SEC. 2. Section 48980.3 is added to the Education Code, to read: 48980.3. The notification required pursuant to Section 48980 shall include information regarding pesticide products as specified in subdivision (a) of Section 17612. SEC. 3. Article 17 (commencing with Section 13180) is added to Chapter 2 of Division 7 of the Food and Agricultural Code, to read: Article 17. Healthy Schools Act of 2000 13180. This article, Article 4 (commencing with Section 17608) of Chapter 5 of Part 10.5 of the Education Code, and Article 2 (commencing with Section 105500) of Chapter 7 of Division 103 of the Health and Safety Code, shall be known and may be cited as the Healthy Schools Act of 2000.

13181. Notwithstanding any other provision of law, for purposes of this article, "integrated pest management" means a pest management strategy that focuses on long-term prevention or suppression of pest problems through a combination of techniques such as monitoring for pest presence and establishing treatment threshold levels, using nonchemical practices to make the habitat less conducive to pest development, improving sanitation, and employing mechanical and physical controls. Pesticides that pose the least possible hazard and are effective in a manner that minimizes risks to people, property, and the environment, are used only after careful monitoring indicates they are needed according to preestablished guidelines and treatment thresholds. This definition shall apply only to integrated pest management at school facilities.

13182. It is the policy of the state that effective least toxic pest management practices should be the preferred method of managing pests at schoolsites and that the state, in order to reduce children' s exposure to toxic pesticides, shall take the necessary steps, pursuant to this article, to facilitate the adoption of effective least toxic pest management practices at schoolsites. It is the intent of the Legislature to encourage appropriate training to be provided to school personnel involved in the application of pesticide at a schoolsite.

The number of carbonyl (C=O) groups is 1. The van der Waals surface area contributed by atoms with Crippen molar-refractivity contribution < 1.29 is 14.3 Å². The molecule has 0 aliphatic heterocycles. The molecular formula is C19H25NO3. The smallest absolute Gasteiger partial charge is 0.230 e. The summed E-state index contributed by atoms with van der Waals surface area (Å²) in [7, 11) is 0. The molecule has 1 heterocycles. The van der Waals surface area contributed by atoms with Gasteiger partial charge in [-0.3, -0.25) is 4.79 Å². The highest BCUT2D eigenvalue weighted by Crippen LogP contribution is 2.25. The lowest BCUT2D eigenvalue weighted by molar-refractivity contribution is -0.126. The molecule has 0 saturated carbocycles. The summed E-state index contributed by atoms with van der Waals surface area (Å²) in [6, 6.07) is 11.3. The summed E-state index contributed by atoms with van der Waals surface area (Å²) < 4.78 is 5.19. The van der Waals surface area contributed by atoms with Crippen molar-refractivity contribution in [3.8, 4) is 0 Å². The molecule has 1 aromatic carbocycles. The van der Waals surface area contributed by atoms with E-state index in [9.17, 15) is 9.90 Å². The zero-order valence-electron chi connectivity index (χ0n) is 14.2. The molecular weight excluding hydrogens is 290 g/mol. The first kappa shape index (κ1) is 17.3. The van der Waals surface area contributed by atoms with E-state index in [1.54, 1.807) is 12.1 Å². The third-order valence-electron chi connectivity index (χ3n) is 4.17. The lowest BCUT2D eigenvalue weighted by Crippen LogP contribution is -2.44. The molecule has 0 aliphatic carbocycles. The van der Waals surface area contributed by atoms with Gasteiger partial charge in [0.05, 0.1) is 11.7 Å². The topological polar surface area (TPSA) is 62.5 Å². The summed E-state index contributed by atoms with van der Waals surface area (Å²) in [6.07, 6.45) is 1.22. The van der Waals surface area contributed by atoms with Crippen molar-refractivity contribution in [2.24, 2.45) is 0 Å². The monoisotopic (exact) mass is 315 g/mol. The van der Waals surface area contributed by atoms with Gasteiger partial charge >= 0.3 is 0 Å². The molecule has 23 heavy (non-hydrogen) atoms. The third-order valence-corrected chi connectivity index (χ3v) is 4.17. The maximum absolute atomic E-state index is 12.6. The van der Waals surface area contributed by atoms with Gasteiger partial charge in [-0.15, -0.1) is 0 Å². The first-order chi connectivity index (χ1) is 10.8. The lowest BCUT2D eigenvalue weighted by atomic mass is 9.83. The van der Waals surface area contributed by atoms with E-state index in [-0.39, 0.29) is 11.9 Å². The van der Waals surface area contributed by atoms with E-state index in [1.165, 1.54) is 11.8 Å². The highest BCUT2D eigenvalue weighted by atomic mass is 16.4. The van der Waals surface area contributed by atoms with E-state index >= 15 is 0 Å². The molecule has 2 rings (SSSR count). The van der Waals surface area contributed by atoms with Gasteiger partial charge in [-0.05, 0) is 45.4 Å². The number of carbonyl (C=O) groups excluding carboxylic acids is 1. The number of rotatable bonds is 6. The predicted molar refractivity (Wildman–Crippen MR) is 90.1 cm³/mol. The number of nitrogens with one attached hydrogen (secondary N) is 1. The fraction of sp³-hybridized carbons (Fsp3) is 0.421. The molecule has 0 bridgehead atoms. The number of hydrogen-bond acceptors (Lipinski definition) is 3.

13183. The Department of Pesticide Regulation shall, by July 1, 2001, promote and facilitate the voluntary adoption of integrated pest management programs for all school districts that voluntarily choose to do so. For these school districts, the department shall do all of the following: (a) Establish an integrated pest management program for school districts consistent with Section 13181. In establishing the program, the department shall:
(1) Develop criteria for identifying least-hazardous pest control practices and encourage their adoption as part of an integrated pest management program at each schoolsite.
(2) Develop a model program guidebook that prescribes essential program elements for a school district that has adopted a least-hazardous integrated pest management program. At a minimum, this guidebook shall include guidance on all of the following:
(A) Adopting an IPM policy.
(B) Selecting and training an IPM coordinator.
(C) Identifying and monitoring pest populations and damage.
(D) Establishing a community-based school district advisory committee.
(E) Developing a pest management plan for making least-hazardous pest control choices.
(F) Contracting for integrated pest management services.
(G) Training and licensing opportunities.
(H) Establishing a community-based right-to-know standard for notification and posting of pesticide applications.
(I) Recordkeeping and program review.
(b) Make the model program guidebook available to school districts and establish a process for systematically updating the guidebook and supporting documentation.